Anticipating a new catastrophe, thousands of residents in areas likely to be affected by Lupit started to move to safer areas, assisted by military troops.

Government troops and officials were distributing tonnes of canned food, clothes and rescue boats, and have put helicopters on standby along the coast and inland mountains.

'Lessons learned'

"We have learned from what we saw of the last typhoons on television. We have lessons learned. I think we are very much ready for this Typhoon Lupit," Ismael Tumaru, mayor of the northern town of Aparri, said.

In depth

Video: Diseases spread in Manila floodwaters

Ventura Reynon, a fisherman, said: "The only ones who can comfortably get through a disaster are the rich, because they have the money to spend. We poor people lose our livelihood whenever there is a storm. We are really the ones who suffer."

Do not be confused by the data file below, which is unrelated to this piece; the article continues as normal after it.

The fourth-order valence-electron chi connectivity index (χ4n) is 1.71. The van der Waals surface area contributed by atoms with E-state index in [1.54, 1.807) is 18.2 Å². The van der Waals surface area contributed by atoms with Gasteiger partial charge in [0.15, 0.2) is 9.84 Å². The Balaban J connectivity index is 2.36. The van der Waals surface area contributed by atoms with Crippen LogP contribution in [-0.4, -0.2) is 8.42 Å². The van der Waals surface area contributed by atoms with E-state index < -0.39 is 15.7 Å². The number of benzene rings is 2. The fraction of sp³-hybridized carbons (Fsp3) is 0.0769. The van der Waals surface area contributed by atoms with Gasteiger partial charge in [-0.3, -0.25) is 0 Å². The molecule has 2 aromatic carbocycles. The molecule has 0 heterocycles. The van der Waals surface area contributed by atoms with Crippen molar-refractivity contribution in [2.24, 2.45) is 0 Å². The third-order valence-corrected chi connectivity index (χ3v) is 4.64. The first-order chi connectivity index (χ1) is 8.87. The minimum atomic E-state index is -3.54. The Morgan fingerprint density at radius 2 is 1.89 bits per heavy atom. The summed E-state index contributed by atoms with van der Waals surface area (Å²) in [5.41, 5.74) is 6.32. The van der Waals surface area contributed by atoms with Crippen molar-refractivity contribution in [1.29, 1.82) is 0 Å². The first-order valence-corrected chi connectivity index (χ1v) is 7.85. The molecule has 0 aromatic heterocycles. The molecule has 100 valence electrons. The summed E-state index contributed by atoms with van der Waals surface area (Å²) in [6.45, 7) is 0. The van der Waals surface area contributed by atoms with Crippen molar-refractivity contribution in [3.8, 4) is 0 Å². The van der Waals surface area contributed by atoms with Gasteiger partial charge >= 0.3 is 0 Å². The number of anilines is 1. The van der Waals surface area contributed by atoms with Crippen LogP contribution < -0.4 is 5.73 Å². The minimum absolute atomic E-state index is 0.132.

Following the recent storms, many areas in the Philippines remain extremely vulnerable to further bad weather with dams already overflowing and soaked soil unable to absorb more rain.

Typhoons Ketsana and Parma caused at least $381m in damage to agriculture and infrastructure in the capital, Manila, and other areas of the Luzon island when they hit.

More than 216,000 people are still sheltered in makeshift evacuation centres.

In Manila, diseases are spreading in stagnant floodwaters. Leptospirosis has killed around 100 people and it is believed 1.5 million people are at risk.